Tag: population

BURUNDI LEADS THE WORLD IN RENEWABLE ENERGY USE — AND OTHER FASCINATING FACTS ABOUT POPULATION, ENVIRONMENT AND ENERGY

Good news: more people across the globe have improved access to safe water and sanitation. Bad news: air quality is a growing problem in lower-income countries. The Population Reference Bureau’s 2016 World Population Data Sheet, released in August, offers valuable insights into not only current and projected demographic measures, but also health, energy and environment trends around the world.

The report predicts that Africa’s population will reach 2.5 billion by 2050, accounting for 54 percent of the total world population growth. However, Asia will remain the most heavily populated region with a gain of nearly 900 million (36 percent of global population growth), and India will replace China as the nation with the most people. The number of people in the Americas is slated to rise by only 223 million, and Europe will experience a slight decline of 12 million.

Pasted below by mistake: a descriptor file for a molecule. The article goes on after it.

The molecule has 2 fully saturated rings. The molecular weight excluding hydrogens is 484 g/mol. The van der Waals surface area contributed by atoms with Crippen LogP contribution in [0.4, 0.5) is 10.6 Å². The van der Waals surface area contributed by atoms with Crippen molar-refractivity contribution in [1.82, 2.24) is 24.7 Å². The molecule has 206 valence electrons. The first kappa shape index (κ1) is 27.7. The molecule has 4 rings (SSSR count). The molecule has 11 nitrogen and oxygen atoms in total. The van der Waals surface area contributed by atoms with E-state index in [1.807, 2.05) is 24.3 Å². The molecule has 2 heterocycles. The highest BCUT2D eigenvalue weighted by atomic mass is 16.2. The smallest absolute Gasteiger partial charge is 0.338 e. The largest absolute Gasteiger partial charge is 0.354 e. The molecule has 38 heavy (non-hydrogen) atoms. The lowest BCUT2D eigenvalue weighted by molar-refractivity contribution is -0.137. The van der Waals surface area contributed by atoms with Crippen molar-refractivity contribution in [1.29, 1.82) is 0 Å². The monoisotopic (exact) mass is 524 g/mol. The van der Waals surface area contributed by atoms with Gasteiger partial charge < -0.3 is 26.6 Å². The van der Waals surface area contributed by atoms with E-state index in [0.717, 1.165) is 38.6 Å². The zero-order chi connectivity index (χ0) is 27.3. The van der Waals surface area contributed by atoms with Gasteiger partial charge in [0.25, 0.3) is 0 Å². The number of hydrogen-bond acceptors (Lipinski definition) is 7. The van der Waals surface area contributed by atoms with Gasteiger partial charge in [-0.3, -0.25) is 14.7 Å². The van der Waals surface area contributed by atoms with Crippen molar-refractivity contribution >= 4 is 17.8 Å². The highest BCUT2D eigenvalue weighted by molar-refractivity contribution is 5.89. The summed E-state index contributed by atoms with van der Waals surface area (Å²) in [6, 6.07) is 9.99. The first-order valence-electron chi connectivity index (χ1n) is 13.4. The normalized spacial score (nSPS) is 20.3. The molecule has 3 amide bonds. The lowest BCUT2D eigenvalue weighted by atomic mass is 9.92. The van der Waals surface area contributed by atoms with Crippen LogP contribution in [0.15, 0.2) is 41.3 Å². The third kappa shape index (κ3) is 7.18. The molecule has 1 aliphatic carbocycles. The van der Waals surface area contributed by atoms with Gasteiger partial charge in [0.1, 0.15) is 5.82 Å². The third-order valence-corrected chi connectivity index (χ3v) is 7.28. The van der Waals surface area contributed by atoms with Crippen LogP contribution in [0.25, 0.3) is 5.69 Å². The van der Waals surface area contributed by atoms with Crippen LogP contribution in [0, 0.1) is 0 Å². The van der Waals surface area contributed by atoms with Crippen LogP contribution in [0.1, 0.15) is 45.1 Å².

Huge fall in African elephant population as poaching crisis continues

Africa’s elephant population has crashed by an estimated 111,000 in the past decade primarily due to poaching, according to the IUCN’s African Elephant Status Report.

Released at the world’s largest wildlife trade conference, the authoritative report estimates that there are 415,000 elephants across the 37 range states in Africa – a huge drop since the last full update in 2006.

The surge in poaching for ivory that began approximately a decade ago – the worst that Africa has experienced since the 1970s and 1980s – has been the main driver of the decline, while habitat loss poses an increasingly serious, long-term threat to the species, according to the report.

The Urban Density Dilemma: Love Those Neighbors — Their Germs, Not So Much

Concentrated populations are often seen as a boon for the environment because resources can be easily shared. But so can pathogens. How can cities discourage infectious disease?

Near the corner of Broadwick and Lexington in London’s Soho neighborhood, a single spot on the ground has influenced more than 150 years of urban development. It’s the location of a water pump that in 1854 physician John Snow pinpointed as the source of contamination leading to a widespread outbreak of cholera in the neighborhood that killed more than 600 people.